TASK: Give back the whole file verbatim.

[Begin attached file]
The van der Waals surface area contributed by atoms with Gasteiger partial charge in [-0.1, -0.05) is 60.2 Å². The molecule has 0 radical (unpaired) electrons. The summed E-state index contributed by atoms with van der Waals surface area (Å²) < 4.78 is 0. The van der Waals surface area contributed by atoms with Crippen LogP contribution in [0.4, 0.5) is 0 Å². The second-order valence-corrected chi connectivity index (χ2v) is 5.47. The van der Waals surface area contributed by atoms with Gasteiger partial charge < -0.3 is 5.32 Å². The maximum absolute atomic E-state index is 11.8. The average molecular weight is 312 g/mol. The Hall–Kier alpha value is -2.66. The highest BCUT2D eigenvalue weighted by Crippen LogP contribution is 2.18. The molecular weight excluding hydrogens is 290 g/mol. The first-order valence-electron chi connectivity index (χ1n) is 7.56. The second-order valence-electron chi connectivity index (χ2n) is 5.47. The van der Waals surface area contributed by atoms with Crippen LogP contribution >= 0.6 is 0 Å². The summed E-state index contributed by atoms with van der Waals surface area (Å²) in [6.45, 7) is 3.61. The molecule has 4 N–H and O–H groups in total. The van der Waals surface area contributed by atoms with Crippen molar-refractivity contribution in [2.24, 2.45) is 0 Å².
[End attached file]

The van der Waals surface area contributed by atoms with Gasteiger partial charge in [-0.1, -0.05) is 60.2 Å². The molecule has 0 radical (unpaired) electrons. The summed E-state index contributed by atoms with van der Waals surface area (Å²) < 4.78 is 0. The van der Waals surface area contributed by atoms with Crippen LogP contribution in [0.4, 0.5) is 0 Å². The second-order valence-corrected chi connectivity index (χ2v) is 5.47. The van der Waals surface area contributed by atoms with Gasteiger partial charge < -0.3 is 5.32 Å². The maximum absolute atomic E-state index is 11.8. The average molecular weight is 312 g/mol. The Hall–Kier alpha value is -2.66. The highest BCUT2D eigenvalue weighted by Crippen LogP contribution is 2.18. The molecular weight excluding hydrogens is 290 g/mol. The first-order valence-electron chi connectivity index (χ1n) is 7.56. The second-order valence-electron chi connectivity index (χ2n) is 5.47. The van der Waals surface area contributed by atoms with Crippen LogP contribution >= 0.6 is 0 Å². The summed E-state index contributed by atoms with van der Waals surface area (Å²) in [6.45, 7) is 3.61. The molecule has 4 N–H and O–H groups in total. The van der Waals surface area contributed by atoms with Crippen molar-refractivity contribution in [2.24, 2.45) is 0 Å².